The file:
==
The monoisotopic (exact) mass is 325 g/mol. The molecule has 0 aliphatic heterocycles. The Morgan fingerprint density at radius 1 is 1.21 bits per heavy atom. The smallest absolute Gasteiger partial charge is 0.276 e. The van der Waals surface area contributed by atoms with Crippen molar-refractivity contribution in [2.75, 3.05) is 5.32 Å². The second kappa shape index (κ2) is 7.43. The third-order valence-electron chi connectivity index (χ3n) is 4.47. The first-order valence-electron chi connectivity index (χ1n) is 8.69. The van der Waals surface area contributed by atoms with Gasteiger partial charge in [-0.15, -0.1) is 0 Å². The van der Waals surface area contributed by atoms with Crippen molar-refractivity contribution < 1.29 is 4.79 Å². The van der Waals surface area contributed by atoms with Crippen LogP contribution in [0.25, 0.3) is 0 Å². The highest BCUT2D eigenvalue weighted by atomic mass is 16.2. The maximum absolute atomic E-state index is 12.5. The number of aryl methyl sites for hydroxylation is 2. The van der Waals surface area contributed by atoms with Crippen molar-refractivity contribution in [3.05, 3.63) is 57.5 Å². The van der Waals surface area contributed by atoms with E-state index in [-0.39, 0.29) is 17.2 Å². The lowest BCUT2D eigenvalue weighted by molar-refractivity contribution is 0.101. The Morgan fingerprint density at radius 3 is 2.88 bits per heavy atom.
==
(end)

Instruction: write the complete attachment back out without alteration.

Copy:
The monoisotopic (exact) mass is 325 g/mol. The molecule has 0 aliphatic heterocycles. The Morgan fingerprint density at radius 1 is 1.21 bits per heavy atom. The smallest absolute Gasteiger partial charge is 0.276 e. The van der Waals surface area contributed by atoms with Crippen molar-refractivity contribution in [2.75, 3.05) is 5.32 Å². The second kappa shape index (κ2) is 7.43. The third-order valence-electron chi connectivity index (χ3n) is 4.47. The first-order valence-electron chi connectivity index (χ1n) is 8.69. The van der Waals surface area contributed by atoms with Gasteiger partial charge in [-0.15, -0.1) is 0 Å². The van der Waals surface area contributed by atoms with Crippen molar-refractivity contribution < 1.29 is 4.79 Å². The van der Waals surface area contributed by atoms with Crippen LogP contribution in [0.25, 0.3) is 0 Å². The highest BCUT2D eigenvalue weighted by atomic mass is 16.2. The maximum absolute atomic E-state index is 12.5. The number of aryl methyl sites for hydroxylation is 2. The van der Waals surface area contributed by atoms with Crippen molar-refractivity contribution in [3.05, 3.63) is 57.5 Å². The van der Waals surface area contributed by atoms with E-state index in [-0.39, 0.29) is 17.2 Å². The lowest BCUT2D eigenvalue weighted by molar-refractivity contribution is 0.101. The Morgan fingerprint density at radius 3 is 2.88 bits per heavy atom.